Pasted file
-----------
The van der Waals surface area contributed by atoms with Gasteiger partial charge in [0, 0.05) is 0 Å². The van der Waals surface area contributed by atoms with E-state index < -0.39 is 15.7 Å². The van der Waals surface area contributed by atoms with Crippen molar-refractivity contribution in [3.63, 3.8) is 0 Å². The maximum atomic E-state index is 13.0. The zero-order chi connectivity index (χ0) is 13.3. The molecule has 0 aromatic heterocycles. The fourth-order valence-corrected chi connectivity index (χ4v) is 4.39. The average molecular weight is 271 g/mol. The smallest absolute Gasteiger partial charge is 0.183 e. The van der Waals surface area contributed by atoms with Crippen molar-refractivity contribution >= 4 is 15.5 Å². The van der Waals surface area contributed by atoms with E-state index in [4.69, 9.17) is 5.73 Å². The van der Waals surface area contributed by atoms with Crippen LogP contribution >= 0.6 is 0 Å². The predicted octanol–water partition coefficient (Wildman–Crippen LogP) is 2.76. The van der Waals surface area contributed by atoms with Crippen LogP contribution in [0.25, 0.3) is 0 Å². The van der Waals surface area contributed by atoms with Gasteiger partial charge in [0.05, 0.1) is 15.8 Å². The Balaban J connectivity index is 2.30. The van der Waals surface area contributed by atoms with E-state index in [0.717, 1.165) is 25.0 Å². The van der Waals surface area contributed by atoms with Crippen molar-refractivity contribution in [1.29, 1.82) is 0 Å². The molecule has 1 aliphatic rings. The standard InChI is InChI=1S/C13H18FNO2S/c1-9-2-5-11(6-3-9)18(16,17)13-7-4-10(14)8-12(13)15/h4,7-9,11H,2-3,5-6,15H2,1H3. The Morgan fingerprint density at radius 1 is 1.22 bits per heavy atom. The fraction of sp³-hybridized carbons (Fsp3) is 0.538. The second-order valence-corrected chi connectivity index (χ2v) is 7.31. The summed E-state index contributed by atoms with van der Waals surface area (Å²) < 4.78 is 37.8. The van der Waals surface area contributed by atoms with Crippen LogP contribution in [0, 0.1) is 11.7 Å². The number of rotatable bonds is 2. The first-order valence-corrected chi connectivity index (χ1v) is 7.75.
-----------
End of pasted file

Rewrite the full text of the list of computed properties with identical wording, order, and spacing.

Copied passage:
The van der Waals surface area contributed by atoms with Gasteiger partial charge in [0, 0.05) is 0 Å². The van der Waals surface area contributed by atoms with E-state index < -0.39 is 15.7 Å². The van der Waals surface area contributed by atoms with Crippen molar-refractivity contribution in [3.63, 3.8) is 0 Å². The maximum atomic E-state index is 13.0. The zero-order chi connectivity index (χ0) is 13.3. The molecule has 0 aromatic heterocycles. The fourth-order valence-corrected chi connectivity index (χ4v) is 4.39. The average molecular weight is 271 g/mol. The smallest absolute Gasteiger partial charge is 0.183 e. The van der Waals surface area contributed by atoms with Crippen molar-refractivity contribution >= 4 is 15.5 Å². The van der Waals surface area contributed by atoms with E-state index in [4.69, 9.17) is 5.73 Å². The van der Waals surface area contributed by atoms with Crippen LogP contribution >= 0.6 is 0 Å². The predicted octanol–water partition coefficient (Wildman–Crippen LogP) is 2.76. The van der Waals surface area contributed by atoms with Crippen LogP contribution in [0.25, 0.3) is 0 Å². The van der Waals surface area contributed by atoms with Gasteiger partial charge in [0.05, 0.1) is 15.8 Å². The Balaban J connectivity index is 2.30. The van der Waals surface area contributed by atoms with E-state index in [0.717, 1.165) is 25.0 Å². The van der Waals surface area contributed by atoms with Crippen molar-refractivity contribution in [1.29, 1.82) is 0 Å². The molecule has 1 aliphatic rings. The standard InChI is InChI=1S/C13H18FNO2S/c1-9-2-5-11(6-3-9)18(16,17)13-7-4-10(14)8-12(13)15/h4,7-9,11H,2-3,5-6,15H2,1H3. The Morgan fingerprint density at radius 1 is 1.22 bits per heavy atom. The fraction of sp³-hybridized carbons (Fsp3) is 0.538. The second-order valence-corrected chi connectivity index (χ2v) is 7.31. The summed E-state index contributed by atoms with van der Waals surface area (Å²) < 4.78 is 37.8. The van der Waals surface area contributed by atoms with Crippen LogP contribution in [0, 0.1) is 11.7 Å². The number of rotatable bonds is 2. The first-order valence-corrected chi connectivity index (χ1v) is 7.75.